Capitol Alert

California Assembly passes bill to save pets used for research

Dana Felgenhauer of Sacramento touches noses with a mixed breed dog at the Sacramento shelter before adopting her. A pending state bill would require publicly funded research institutions to either set up on-site adoption programs or work with animal adoption groups to offer healthy animals to prospective pet parents.
Dana Felgenhauer of Sacramento touches noses with a mixed breed dog at the Sacramento shelter before adopting her. A pending state bill would require publicly funded research institutions to either set up on-site adoption programs or work with animal adoption groups to offer healthy animals to prospective pet parents. Sacramento Bee file

More dogs and cats used for medical research could avoid early deaths under a bill passed by the California Assembly on Thursday.

Although some animals find new homes after being test subjects, many are euthanized. Of the dogs University of California researchers tested in 2013, 24 were adopted and 32 were euthanized, according to the office of Assemblyman Matt Dababneh, D-Encino .

Dababneh’s Assembly Bill 147, which passed the Assembly 75-1 and now heads to the Senate, would have publicly funded research institutions like universities that either set up on-site adoption programs or work with animal adoption groups to offer sufficiently healthy animals to prospective pet parents.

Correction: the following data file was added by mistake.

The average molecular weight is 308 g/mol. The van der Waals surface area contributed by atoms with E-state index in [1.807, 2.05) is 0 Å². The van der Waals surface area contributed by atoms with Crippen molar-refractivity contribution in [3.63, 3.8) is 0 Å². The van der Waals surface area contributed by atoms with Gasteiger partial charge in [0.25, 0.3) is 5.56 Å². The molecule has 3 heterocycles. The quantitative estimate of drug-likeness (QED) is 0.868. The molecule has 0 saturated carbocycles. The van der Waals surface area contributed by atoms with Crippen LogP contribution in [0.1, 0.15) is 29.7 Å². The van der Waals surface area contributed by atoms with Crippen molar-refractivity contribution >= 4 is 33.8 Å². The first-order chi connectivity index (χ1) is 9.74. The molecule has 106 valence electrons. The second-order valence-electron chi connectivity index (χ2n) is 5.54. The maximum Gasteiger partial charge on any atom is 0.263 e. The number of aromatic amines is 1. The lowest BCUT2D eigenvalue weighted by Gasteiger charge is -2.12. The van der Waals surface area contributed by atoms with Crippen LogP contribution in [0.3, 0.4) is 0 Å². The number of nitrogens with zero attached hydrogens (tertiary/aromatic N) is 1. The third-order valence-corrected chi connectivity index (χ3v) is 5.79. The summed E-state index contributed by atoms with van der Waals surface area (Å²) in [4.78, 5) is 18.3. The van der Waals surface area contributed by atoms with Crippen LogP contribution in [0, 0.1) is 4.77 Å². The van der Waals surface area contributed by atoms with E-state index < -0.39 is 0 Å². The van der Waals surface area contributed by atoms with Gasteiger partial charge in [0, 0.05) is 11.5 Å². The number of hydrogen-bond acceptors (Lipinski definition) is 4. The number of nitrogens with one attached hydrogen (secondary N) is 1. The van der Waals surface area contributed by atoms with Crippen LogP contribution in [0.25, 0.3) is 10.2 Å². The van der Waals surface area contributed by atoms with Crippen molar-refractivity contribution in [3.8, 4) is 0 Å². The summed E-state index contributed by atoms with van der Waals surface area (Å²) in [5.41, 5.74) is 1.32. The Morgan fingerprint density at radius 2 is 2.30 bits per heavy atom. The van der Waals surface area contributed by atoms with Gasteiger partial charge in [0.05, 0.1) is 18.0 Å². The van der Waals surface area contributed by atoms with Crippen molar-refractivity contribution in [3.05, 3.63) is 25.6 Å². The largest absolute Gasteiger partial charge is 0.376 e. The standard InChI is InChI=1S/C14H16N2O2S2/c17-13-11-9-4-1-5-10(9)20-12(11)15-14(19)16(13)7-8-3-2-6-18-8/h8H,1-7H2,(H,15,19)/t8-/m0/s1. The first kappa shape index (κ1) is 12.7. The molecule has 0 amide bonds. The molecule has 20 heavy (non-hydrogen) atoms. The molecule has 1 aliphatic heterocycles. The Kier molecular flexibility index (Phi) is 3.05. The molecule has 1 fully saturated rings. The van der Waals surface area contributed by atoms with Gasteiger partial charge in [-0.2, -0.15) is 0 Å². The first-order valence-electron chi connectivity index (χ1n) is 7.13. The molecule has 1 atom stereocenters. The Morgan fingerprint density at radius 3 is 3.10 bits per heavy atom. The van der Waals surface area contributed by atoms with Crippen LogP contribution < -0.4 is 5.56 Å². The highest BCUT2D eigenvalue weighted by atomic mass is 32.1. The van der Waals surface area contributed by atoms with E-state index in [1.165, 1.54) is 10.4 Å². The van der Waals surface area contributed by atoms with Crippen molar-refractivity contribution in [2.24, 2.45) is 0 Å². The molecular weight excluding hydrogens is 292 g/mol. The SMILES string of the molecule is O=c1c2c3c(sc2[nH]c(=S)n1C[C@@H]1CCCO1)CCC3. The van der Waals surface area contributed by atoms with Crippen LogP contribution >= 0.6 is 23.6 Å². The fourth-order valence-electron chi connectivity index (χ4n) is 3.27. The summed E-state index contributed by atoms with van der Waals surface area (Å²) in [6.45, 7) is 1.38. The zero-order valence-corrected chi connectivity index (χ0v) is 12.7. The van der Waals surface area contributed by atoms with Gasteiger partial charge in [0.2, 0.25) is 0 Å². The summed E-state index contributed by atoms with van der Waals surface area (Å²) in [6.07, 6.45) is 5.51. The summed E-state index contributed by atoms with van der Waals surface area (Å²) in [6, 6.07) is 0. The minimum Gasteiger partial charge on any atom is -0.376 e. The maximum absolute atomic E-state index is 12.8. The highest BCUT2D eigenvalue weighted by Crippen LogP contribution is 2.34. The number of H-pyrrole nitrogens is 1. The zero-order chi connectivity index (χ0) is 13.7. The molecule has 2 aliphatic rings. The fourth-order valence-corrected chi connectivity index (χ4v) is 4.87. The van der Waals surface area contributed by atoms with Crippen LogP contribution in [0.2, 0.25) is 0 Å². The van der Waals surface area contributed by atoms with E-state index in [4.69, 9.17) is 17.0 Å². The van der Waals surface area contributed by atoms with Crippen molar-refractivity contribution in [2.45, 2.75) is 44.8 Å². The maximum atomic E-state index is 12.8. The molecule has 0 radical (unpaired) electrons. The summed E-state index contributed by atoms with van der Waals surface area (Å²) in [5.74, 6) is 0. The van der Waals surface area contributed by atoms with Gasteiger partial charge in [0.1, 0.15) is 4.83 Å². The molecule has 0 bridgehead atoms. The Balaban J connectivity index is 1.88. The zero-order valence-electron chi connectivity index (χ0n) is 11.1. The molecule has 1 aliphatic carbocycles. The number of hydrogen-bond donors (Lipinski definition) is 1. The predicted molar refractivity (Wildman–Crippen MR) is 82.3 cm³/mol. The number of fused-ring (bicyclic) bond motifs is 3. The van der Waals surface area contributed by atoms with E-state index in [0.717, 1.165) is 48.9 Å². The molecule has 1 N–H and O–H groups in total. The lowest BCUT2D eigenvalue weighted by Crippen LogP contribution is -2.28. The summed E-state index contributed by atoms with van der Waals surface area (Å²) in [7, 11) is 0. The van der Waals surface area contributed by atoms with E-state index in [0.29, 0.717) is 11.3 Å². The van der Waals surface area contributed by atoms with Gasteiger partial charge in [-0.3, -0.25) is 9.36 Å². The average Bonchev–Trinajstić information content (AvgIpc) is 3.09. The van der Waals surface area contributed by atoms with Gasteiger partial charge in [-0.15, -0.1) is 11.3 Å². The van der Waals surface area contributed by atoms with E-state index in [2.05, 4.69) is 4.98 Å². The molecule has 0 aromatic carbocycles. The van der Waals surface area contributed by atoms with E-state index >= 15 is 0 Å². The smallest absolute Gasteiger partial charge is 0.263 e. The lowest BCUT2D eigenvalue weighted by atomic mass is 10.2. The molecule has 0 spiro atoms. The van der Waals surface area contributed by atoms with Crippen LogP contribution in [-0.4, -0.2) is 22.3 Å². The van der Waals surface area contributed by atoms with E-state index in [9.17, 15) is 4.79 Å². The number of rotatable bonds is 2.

“The goal is to make sure before these animals are euthanized, every possible measure is taken to adopt them out,” said Dababneh, who was sporting a purple tie with a terrier print pattern.

Many colleges and universities already have adoption programs, Dababneh said. His bill seeks to ensure all of them make some attempt to extend the lives of animals that had been tested using taxpayer dollars.

“My constituents showed me their animals they’d been able to adopt out, how they made them loving pets, how these animals for the first time in their life walked on grass,” he said.

University programs supported by public funds have accounted for most of the dogs and cats used for either biomedical research or teaching in California. According to data from the U.S. Department of Agriculture, University of California schools and California community colleges oversaw 1,431 of the dogs and cats used for research or testing. Private colleges managed the remaining 44.

The sole no vote came from Assemblyman Matthew Harper, R-Huntington Beach, who said the state should let universities create their own programs rather than mandating them. Harper said he agreed with encouraging more adoption but does not believe lawmakers should be setting the terms.

“These are decisions to be made at the institutional level,” Harper said.

Call Jeremy B. White, Bee Capitol Bureau, (916) 326-5543.

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